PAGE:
Movement may be afoot on the complex issue of individual tax residency in Australia. In 2019, the Board of Taxation released a report which contained a proposed model for modernising individual residency. The new framework was designed to simplify the tax system and reduce compliance costs for individuals and employers.

The model proposed uses a two-step approach of primary tests and secondary tests. Apart from the government official test, which would replace the Commonwealth superannuation test, the main primary “bright line” test will be the 183-day test, in which a person who is physically present in Australia for 183 days or more in any income year would be considered an Australian tax resident.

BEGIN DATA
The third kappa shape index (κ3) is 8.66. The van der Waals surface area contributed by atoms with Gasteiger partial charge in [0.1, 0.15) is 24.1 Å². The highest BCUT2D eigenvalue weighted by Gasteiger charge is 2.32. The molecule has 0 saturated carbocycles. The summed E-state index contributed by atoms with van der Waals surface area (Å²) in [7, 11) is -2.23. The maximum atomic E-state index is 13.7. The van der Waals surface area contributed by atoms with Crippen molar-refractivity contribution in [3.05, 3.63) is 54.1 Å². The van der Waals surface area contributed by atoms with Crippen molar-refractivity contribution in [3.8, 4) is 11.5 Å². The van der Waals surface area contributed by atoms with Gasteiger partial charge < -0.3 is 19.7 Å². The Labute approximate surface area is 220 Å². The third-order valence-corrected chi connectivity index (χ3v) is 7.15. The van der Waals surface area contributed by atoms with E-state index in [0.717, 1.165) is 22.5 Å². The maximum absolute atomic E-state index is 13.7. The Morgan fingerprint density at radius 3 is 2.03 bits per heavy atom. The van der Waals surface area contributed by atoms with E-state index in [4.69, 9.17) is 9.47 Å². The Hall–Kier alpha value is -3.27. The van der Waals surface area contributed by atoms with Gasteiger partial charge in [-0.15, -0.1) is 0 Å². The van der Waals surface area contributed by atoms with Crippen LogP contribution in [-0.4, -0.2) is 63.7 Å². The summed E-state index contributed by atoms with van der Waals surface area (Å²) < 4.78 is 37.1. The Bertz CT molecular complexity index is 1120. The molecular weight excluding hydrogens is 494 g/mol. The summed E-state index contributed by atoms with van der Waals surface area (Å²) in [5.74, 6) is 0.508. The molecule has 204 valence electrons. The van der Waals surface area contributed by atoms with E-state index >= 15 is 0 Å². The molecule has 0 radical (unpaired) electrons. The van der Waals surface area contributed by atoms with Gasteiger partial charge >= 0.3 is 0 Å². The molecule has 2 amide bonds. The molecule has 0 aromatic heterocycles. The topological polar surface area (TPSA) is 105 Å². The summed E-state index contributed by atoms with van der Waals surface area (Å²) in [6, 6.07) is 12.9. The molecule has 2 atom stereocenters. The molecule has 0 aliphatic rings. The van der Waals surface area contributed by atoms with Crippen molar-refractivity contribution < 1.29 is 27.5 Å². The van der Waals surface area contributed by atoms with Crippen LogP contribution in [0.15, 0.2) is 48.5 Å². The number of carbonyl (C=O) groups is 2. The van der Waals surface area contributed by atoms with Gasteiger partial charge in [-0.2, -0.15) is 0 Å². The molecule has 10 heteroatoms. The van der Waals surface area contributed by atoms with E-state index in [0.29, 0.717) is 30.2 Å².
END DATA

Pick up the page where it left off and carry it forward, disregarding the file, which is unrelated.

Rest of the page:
One of the secondary tests proposed would require an individual to be physically present in Australia for a minimum of 45 days in an income year before commencing residency, or a maximum of 45 days in an income year before ceasing residency. However, due to various global factors (eg the COVID-19 pandemic), the government is seeking views on whether this 45-day threshold is still appropriate and whether there are any circumstances where days spent in Australia should be disregarded for this threshold.

In addition to the 45-day threshold, the proposed secondary test includes the factor test, which focuses on four specific types of connection an individual may have to Australia. Any individual whose circumstances meet any of the four factors will be deemed to have a stronger connection to Australian than someone who does not.

The Federal Government is now soliciting public feedback on the proposed model before making a decision about whether to proceed with the changes.